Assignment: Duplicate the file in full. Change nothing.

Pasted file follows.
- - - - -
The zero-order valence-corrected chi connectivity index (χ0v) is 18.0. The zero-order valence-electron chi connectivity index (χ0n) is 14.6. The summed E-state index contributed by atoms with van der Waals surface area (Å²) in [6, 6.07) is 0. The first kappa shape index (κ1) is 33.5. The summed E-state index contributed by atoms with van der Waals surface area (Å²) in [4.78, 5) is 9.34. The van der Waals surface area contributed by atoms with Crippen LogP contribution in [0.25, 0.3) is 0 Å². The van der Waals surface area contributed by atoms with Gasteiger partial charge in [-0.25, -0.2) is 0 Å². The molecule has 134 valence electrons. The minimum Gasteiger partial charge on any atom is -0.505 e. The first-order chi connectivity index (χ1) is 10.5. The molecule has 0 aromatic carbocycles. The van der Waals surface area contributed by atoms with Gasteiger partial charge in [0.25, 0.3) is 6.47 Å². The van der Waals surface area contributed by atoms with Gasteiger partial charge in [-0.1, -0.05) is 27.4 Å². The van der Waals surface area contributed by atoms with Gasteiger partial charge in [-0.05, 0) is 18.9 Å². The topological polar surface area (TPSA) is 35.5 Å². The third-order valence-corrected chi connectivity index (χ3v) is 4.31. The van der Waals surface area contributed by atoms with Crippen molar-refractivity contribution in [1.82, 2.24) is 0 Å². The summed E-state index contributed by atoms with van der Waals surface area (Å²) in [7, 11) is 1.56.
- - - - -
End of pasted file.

The zero-order valence-corrected chi connectivity index (χ0v) is 18.0. The zero-order valence-electron chi connectivity index (χ0n) is 14.6. The summed E-state index contributed by atoms with van der Waals surface area (Å²) in [6, 6.07) is 0. The first kappa shape index (κ1) is 33.5. The summed E-state index contributed by atoms with van der Waals surface area (Å²) in [4.78, 5) is 9.34. The van der Waals surface area contributed by atoms with Crippen LogP contribution in [0.25, 0.3) is 0 Å². The van der Waals surface area contributed by atoms with Gasteiger partial charge in [-0.25, -0.2) is 0 Å². The molecule has 134 valence electrons. The minimum Gasteiger partial charge on any atom is -0.505 e. The first-order chi connectivity index (χ1) is 10.5. The molecule has 0 aromatic carbocycles. The van der Waals surface area contributed by atoms with Gasteiger partial charge in [0.25, 0.3) is 6.47 Å². The van der Waals surface area contributed by atoms with Gasteiger partial charge in [-0.1, -0.05) is 27.4 Å². The van der Waals surface area contributed by atoms with Gasteiger partial charge in [-0.05, 0) is 18.9 Å². The topological polar surface area (TPSA) is 35.5 Å². The third-order valence-corrected chi connectivity index (χ3v) is 4.31. The van der Waals surface area contributed by atoms with Crippen molar-refractivity contribution in [1.82, 2.24) is 0 Å². The summed E-state index contributed by atoms with van der Waals surface area (Å²) in [7, 11) is 1.56.